The point of this anecdote is not that I am a big strong man. The point is that competence in the physical management of violent individuals reduced my fear of them, and thus engendered a more judicious response. I could afford to hold back my full strength because I had plenty of it. I could afford to limit my techniques to the utter garbage my employer required because years of judo meant I could make them work. I did not have to swallow my fear of getting hit or hurt because my lifestyle and training had made me comfortable(ish) with both.
I was not a cop, of course. Thanks to my training and physicality, the threats I faced rarely extended to the realm of real physical risk. So, to lend my stories and conclusions some credibility, here is a short (but not complete) list of things that happened to me over the four years I worked in the mental health industry.
- Attacked with an iron garden rake my first week on the job. Got bit hard in the crotch during the restraint process. Sat there holding on for dear life while a grown man tried to gnaw through my jeans and four other people ran around like chickens with their heads cut off waiting for the ambulance to come and sedate the guy.
- Punched in the face. Like every week. Apparently, I have a punchable face. (Agreed -ed.)
- Boiling water thrown on me. Went full Neo to dodge most of it. Most.
- Attacked with steak knife. Guy’s heart wasn’t really in it though. He put it down when I told him I did not need this job bad enough to stick the rules of engagement on this one⁵.
- Victim of weaponized vomit a bunch of times. Getting spit on was common, as well.
- Stuck with insulin needle in my hand. Pretty sure it was unused.
- Bitten and/or scratched to the point of bleeding numerous times.
- Hit with vacuum cleaner handle. I actually laughed at that one. The attacker was a 70-year old woman who weighed about 90 lbs. Felt like bumping my head on a door frame at really low speed.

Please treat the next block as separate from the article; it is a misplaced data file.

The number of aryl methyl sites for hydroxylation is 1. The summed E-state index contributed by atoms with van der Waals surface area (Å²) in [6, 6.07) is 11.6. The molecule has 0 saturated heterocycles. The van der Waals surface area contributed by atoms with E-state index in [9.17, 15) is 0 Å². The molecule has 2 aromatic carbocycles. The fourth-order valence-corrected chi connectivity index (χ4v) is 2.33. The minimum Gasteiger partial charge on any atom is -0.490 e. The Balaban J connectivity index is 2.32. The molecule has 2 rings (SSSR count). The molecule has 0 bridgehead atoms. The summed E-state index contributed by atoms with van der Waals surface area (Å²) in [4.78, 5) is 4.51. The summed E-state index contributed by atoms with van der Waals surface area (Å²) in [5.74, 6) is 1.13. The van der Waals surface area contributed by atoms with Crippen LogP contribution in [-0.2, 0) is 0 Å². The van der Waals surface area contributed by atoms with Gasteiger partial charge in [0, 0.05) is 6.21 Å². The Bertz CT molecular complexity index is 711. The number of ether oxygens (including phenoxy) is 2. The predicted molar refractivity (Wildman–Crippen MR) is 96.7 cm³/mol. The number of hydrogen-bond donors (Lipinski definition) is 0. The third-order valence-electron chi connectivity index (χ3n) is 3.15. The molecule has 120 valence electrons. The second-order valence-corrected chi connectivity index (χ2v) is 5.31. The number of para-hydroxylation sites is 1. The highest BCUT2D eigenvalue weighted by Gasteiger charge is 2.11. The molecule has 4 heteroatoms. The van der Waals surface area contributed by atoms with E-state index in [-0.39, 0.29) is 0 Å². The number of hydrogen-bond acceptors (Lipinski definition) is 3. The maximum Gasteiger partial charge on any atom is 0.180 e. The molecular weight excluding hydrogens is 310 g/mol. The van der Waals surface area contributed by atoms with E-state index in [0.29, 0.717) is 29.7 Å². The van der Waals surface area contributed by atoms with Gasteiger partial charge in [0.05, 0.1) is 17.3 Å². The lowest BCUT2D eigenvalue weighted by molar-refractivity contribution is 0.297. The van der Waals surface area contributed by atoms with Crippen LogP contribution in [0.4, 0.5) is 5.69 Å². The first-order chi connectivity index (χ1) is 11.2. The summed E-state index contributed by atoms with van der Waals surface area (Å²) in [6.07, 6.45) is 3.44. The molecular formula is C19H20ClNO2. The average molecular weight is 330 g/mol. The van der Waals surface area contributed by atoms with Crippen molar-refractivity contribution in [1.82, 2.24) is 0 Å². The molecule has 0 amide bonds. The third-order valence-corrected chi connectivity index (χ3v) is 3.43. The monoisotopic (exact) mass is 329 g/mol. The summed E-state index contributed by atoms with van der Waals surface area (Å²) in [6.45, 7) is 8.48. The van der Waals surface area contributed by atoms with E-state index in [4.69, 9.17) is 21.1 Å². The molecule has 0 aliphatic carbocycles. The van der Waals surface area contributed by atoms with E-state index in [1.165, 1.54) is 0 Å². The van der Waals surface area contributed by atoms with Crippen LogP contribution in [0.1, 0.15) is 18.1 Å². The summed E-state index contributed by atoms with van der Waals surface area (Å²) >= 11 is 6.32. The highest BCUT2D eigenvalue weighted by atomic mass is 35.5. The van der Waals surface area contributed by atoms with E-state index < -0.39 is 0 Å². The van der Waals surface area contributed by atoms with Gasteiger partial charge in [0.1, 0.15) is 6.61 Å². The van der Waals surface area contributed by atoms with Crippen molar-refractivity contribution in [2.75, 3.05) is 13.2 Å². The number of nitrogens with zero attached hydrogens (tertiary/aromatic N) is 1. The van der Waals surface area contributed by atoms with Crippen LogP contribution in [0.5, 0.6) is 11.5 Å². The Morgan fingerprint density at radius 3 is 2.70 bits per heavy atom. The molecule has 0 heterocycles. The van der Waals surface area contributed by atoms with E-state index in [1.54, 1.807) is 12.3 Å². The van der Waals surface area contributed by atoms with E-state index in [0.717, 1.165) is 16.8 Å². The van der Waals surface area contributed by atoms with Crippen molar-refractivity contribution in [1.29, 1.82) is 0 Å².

I am proud of the fact that in none of these situations did I scream, yell, or beat the crap out of the clients. I wanted to, but I knew that I had a responsibility of care. I had to be judicious and professional because that is what I was paid to do.
Which Brings us To Cops
On a far grander scale, our law enforcement professionals also have a duty of care. Physical altercations are also part of the job description for cops. Rounding out the similarities, the training most police receive in the complex skill of physical management is simply inadequate for the task. I work out and train with about a dozen law enforcement officers from various departments and one thing is universal: virtually every department fails in teaching the most effective ways to subdue and restrain a resisting person. To their credit, I have never encountered a law enforcement official who felt that their department did not try to do a good job. The deficiencies are not born out of apathy, but rather the challenges faced.
Failure to meet those challenges hurts policing in some insidious ways, too. The most damaging result being the public perception of law enforcement and the general erosion of the public trust necessary to keep the peace. There are simply way too many videos of poorly trained police officers beating, slamming, spraying, and Tasing the citizenry over minor infractions. Here is a video of an officer who skipped many rungs on the force ladder and employed a staggering level of violence to make an arrest on a terrified and uncooperative citizen. Fair warning, it’s not easy to watch for many reasons.